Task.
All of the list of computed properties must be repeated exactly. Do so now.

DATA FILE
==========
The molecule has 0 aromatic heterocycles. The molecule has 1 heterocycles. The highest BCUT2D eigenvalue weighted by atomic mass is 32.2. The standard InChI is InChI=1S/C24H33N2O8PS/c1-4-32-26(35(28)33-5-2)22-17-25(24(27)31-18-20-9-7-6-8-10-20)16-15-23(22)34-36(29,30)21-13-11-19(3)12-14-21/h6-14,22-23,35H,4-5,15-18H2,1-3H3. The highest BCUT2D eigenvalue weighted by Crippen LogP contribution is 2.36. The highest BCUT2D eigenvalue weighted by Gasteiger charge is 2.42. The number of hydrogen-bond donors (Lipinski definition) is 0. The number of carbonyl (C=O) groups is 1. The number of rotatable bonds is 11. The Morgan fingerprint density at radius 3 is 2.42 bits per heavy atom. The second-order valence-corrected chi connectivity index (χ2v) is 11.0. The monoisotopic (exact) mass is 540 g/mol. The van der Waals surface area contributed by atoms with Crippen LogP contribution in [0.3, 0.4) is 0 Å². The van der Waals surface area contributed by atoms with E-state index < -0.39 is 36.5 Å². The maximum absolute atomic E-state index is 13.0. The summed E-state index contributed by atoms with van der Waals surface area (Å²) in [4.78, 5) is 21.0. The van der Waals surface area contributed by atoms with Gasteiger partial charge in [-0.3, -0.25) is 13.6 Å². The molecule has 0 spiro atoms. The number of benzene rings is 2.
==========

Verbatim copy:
The molecule has 0 aromatic heterocycles. The molecule has 1 heterocycles. The highest BCUT2D eigenvalue weighted by atomic mass is 32.2. The standard InChI is InChI=1S/C24H33N2O8PS/c1-4-32-26(35(28)33-5-2)22-17-25(24(27)31-18-20-9-7-6-8-10-20)16-15-23(22)34-36(29,30)21-13-11-19(3)12-14-21/h6-14,22-23,35H,4-5,15-18H2,1-3H3. The highest BCUT2D eigenvalue weighted by Crippen LogP contribution is 2.36. The highest BCUT2D eigenvalue weighted by Gasteiger charge is 2.42. The number of hydrogen-bond donors (Lipinski definition) is 0. The number of carbonyl (C=O) groups is 1. The number of rotatable bonds is 11. The Morgan fingerprint density at radius 3 is 2.42 bits per heavy atom. The second-order valence-corrected chi connectivity index (χ2v) is 11.0. The monoisotopic (exact) mass is 540 g/mol. The van der Waals surface area contributed by atoms with Crippen LogP contribution in [0.3, 0.4) is 0 Å². The van der Waals surface area contributed by atoms with E-state index < -0.39 is 36.5 Å². The maximum absolute atomic E-state index is 13.0. The summed E-state index contributed by atoms with van der Waals surface area (Å²) in [4.78, 5) is 21.0. The van der Waals surface area contributed by atoms with Gasteiger partial charge in [-0.3, -0.25) is 13.6 Å². The molecule has 0 spiro atoms. The number of benzene rings is 2.